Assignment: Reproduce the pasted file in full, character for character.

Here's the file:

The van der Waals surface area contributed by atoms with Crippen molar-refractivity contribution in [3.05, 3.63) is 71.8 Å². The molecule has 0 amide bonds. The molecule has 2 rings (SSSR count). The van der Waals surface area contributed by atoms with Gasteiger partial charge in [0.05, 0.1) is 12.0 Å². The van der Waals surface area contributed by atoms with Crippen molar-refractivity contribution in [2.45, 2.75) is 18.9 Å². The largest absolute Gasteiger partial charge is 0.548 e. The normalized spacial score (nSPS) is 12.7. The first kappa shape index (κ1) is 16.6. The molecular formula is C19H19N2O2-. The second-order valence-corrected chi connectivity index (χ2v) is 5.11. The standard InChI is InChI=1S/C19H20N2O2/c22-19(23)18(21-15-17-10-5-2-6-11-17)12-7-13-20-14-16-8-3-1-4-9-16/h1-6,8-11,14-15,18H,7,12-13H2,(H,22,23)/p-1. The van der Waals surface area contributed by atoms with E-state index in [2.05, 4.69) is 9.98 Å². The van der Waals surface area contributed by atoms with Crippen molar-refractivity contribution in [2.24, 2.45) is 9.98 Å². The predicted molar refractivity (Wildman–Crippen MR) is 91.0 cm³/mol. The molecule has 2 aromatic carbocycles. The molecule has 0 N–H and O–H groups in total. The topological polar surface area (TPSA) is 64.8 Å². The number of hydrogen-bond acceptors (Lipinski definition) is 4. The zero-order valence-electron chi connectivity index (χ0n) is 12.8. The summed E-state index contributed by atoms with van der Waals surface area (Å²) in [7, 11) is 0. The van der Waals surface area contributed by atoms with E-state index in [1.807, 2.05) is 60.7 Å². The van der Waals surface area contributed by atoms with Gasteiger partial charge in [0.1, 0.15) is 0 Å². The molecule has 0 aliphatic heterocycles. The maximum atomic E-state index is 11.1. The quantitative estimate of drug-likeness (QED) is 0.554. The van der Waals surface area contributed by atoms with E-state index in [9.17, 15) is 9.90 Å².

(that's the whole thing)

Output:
The van der Waals surface area contributed by atoms with Crippen molar-refractivity contribution in [3.05, 3.63) is 71.8 Å². The molecule has 0 amide bonds. The molecule has 2 rings (SSSR count). The van der Waals surface area contributed by atoms with Gasteiger partial charge in [0.05, 0.1) is 12.0 Å². The van der Waals surface area contributed by atoms with Crippen molar-refractivity contribution in [2.45, 2.75) is 18.9 Å². The largest absolute Gasteiger partial charge is 0.548 e. The normalized spacial score (nSPS) is 12.7. The first kappa shape index (κ1) is 16.6. The molecular formula is C19H19N2O2-. The second-order valence-corrected chi connectivity index (χ2v) is 5.11. The standard InChI is InChI=1S/C19H20N2O2/c22-19(23)18(21-15-17-10-5-2-6-11-17)12-7-13-20-14-16-8-3-1-4-9-16/h1-6,8-11,14-15,18H,7,12-13H2,(H,22,23)/p-1. The van der Waals surface area contributed by atoms with E-state index in [2.05, 4.69) is 9.98 Å². The van der Waals surface area contributed by atoms with Crippen molar-refractivity contribution in [2.24, 2.45) is 9.98 Å². The predicted molar refractivity (Wildman–Crippen MR) is 91.0 cm³/mol. The molecule has 2 aromatic carbocycles. The molecule has 0 N–H and O–H groups in total. The topological polar surface area (TPSA) is 64.8 Å². The number of hydrogen-bond acceptors (Lipinski definition) is 4. The zero-order valence-electron chi connectivity index (χ0n) is 12.8. The summed E-state index contributed by atoms with van der Waals surface area (Å²) in [7, 11) is 0. The van der Waals surface area contributed by atoms with E-state index in [1.807, 2.05) is 60.7 Å². The van der Waals surface area contributed by atoms with Gasteiger partial charge in [0.1, 0.15) is 0 Å². The molecule has 0 aliphatic heterocycles. The maximum atomic E-state index is 11.1. The quantitative estimate of drug-likeness (QED) is 0.554. The van der Waals surface area contributed by atoms with E-state index in [9.17, 15) is 9.90 Å².